As this table shows, for low acceptance rates an impractical number of articles would need to be under review.  If you fall into this category, you should focus on improving your personal acceptance rate.

B. Decide Whether to Improve Your Paper or Resubmit It as Is

Though the rejection of most papers is arbitrary, improvements to a paper can still increase its likelihood of being accepted by another journal. At the same time, your paper might be accepted elsewhere without any changes. Determine whether your time would be better spent improving this paper or resubmitting it as is. Resubmitting it as is will allow you to work on other projects. Remember that no paper is perfect. Do not let more than a month elapse between resubmissions.

C. Diversify Wisely

a. Find the Right Combination of High- and Middle-Ranking Journals

Everyone would love to have all of his or her papers in top-ranking journals, but acceptance into these journals is extremely rare, even for the excellent papers of accomplished researchers. Acceptance into low-ranking journals is much easier, but one cannot expect to have a long career if all one’s work is published exclusively by these journals. The key to long-term success is a mix of top- and middle-tier publications. Also keep in mind that, while quality is important, quantity also matters, especially for less-experienced researchers. Staying in the game is more important than fame. Employ careful risk-taking. Talk to more-experienced researchers in your field for advice concerning where and how often to submit.

b. Don’t Put All Your Eggs in One Basket

For journals of a similar caliber, it reflects better on you to have several papers published in various journals than several papers in the same journal.

D. Maximize Ideas, Minimize Length

Rather than try to cover two or more topics in one long paper, give each idea its own paper. This will help you keep each paper concise and focused. Furthermore, having a higher number of papers under review at the same time will increase your chances of publication. Short papers, particularly in the sciences, are more likely to be published (although in certain specific cases longer papers are preferred). We strongly recommend that you take the time to research which format is more suitable to your field. Editors require less time to consider shorter papers and are also less likely to misunderstand them.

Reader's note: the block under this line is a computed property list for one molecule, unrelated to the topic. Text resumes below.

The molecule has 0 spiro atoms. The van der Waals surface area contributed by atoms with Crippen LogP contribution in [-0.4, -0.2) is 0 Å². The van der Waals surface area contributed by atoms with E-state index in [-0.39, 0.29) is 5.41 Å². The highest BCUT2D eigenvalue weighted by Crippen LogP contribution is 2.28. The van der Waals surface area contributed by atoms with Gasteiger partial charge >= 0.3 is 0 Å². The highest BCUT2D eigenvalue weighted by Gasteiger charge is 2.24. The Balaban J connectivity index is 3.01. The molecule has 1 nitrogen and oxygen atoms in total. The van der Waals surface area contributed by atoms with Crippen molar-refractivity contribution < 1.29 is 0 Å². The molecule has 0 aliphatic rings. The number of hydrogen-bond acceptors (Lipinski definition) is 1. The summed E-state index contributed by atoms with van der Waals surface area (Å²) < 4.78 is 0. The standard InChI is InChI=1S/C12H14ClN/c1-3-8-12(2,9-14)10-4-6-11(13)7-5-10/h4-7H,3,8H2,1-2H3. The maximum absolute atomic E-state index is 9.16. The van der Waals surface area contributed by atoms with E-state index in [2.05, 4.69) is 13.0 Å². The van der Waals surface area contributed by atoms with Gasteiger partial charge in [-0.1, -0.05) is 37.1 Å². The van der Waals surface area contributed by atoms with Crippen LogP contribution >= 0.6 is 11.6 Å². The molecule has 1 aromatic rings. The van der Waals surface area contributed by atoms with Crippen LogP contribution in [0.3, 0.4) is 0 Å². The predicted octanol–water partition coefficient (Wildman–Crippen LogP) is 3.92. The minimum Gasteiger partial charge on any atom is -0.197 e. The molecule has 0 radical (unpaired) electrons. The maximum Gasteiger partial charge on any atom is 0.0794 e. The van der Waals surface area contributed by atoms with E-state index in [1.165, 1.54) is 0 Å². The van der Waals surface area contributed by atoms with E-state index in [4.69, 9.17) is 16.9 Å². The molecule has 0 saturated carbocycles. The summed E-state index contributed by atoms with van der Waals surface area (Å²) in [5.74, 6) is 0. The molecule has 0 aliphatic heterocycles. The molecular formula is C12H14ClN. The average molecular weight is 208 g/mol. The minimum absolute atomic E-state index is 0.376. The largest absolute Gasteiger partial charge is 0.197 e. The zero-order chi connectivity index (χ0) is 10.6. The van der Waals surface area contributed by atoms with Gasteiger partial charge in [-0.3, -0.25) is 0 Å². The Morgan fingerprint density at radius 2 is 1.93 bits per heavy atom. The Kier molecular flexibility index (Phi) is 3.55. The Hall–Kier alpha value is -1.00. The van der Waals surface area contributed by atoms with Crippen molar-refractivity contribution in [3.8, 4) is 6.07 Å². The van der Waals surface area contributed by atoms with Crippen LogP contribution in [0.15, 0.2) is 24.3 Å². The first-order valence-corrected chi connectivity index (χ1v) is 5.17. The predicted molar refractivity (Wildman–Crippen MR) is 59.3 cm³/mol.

NOTE: Verbosity

Researchers have a tendency to use too many words to describe their findings. Journal editors dislike excess words: journals have limited room and extra words mean extra printing costs. Determine, line-by-line, what can be cut without detracting from your paper’s clarity.

E. Collaboration

a. Less-Experienced Researchers—Collaborate with More-Senior Coauthors

Although you must eventually learn to be self-sufficient, you should collaborate with more-experienced coauthors at the outset. This may double your chances of publication. Also, more-accomplished coauthors can help you to build up a list of important contacts within your field. Watching others conduct research and compose a paper will give you invaluable insight into the process.

b. Advice for Collaboration

Before research gets underway, take time to allot different tasks to the various members of your research team. It is always beneficial to have a clear division of labor so that each person understands his or her responsibilities.

When it comes time to submit your paper, make sure that credit is divided evenly among the members. The order of names can be a touchy subject. In a long-term relationship, try varying the order of the names. You can also employ any number of randomization strategies to ensure fairness (draw names out of a hat, flip a coin, draw straws, etc.). Remember to be considerate of your coauthors’ feelings. Each person believes he or she might be contributing more than the others believe he or she is. If someone is lagging behind, bring this to his or her attention as diplomatically as possible. Choosing to remove someone’s name from a project is probably a not a good idea, even if the person did not fulfill all his or her duties. Don’t forget that your community is a small one, and that any insensitivity on your part can turn people against you in the long term.

F. Network

Make as many professional acquaintances as you can within your field. Attending and presenting papers at conferences is an excellent way to do this. Try to attend at least two conferences every year; in most fields, this will allow you to meet almost all your referees in approximately five years. Personal contact reduces the likelihood of an arbitrary rejection. But just meeting these people at conferences is not enough. Make sure to take down their contact information and keep in touch with them as much as possible without being too aggressive (for example, do not send your papers to them if they have not asked you to). In the future, they might also be able to help you in other ways, such as letters of recommendation. By attending conferences, you will not only make important contacts, but will gain insight into what is currently going on in your field. Furthermore, other attendees can offer you their thoughts on your presented paper, helping you to anticipate and address its weaknesses.

G. How to Deal with Bias